Transparency ensures that decisions are made freely and that laws and legislation are followed. It necessitates that knowledge be made freely and directly available to those who will be impacted by such decisions and their implementation. It also implies that sufficient detail is given to all stakeholders in clearly accessible formats and media in order for them to participate meaningfully in the decision-making process. Accountability refers to the responsibility of democratic agencies and functionaries to the public and their administrative partners. In general, 3those that would be impacted by an organization’s or institution’s decisions or activities should be held accountable. Without a transparent regime, accountability cannot be imposed.
The right to information, responsible citizens, and good government both have a direct relationship. The Right to Information allows people to learn what the government does about them, why it does it, and how it does it. Good governance creates a framework for elected officials to work professionally, effectively, and transparently while being responsible to the public. The fundamental principles of good governance, such as public interest in government, reverence for the rule of law, freedom of speech and association, openness and accountability, government credibility, and the like, will only be realised if the right to know is applied in the right spirit. Good government is defined by the right to know.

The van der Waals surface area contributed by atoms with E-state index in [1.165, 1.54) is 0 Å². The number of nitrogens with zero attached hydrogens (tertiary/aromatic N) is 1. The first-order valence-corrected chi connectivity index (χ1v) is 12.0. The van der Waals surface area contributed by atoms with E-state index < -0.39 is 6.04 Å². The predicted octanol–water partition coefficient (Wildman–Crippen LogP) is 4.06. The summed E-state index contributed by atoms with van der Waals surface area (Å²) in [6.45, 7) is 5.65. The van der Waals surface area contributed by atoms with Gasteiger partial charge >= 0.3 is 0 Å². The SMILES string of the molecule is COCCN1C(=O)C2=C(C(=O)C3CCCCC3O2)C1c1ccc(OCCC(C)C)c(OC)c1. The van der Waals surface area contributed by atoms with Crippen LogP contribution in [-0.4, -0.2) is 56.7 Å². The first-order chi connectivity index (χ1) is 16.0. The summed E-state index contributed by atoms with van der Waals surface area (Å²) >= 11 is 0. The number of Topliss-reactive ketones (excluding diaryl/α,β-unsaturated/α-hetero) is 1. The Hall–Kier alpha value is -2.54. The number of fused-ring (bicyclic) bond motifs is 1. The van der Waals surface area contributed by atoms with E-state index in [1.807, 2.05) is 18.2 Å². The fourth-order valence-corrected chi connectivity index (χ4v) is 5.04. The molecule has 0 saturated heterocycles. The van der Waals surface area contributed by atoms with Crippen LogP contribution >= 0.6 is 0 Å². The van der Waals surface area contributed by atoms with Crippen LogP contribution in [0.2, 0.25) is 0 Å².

LEGAL PROVISIONS

1. Article 19(1), 19(2)
Freedom of the press has been included as part of freedom of speech and expression, which is a widely accepted right ratified by the United Nations Organization’s General Assembly on December 10, 1948, in order to achieve the key objectives. Article 19 contains the heart of the declaration, which reads as follows:
“Everyone has the right to freedom of speech and thought, which requires the freedom to hold views without intervention and the freedom to search, obtain, and transmit knowledge and ideas across every medium and through all borders.”
The Supreme Court, in Union of India v. Assn. for Democratic Reforms, took the same position on the right to express one’s own views without intervention, as follows:
One-sided information, deception, propaganda, and lack of information all contribute to an under-informed citizenry, making democracy a farce. The right to impart and obtain information, as well as the freedom to hold views, are all part of freedom of speech and expression.”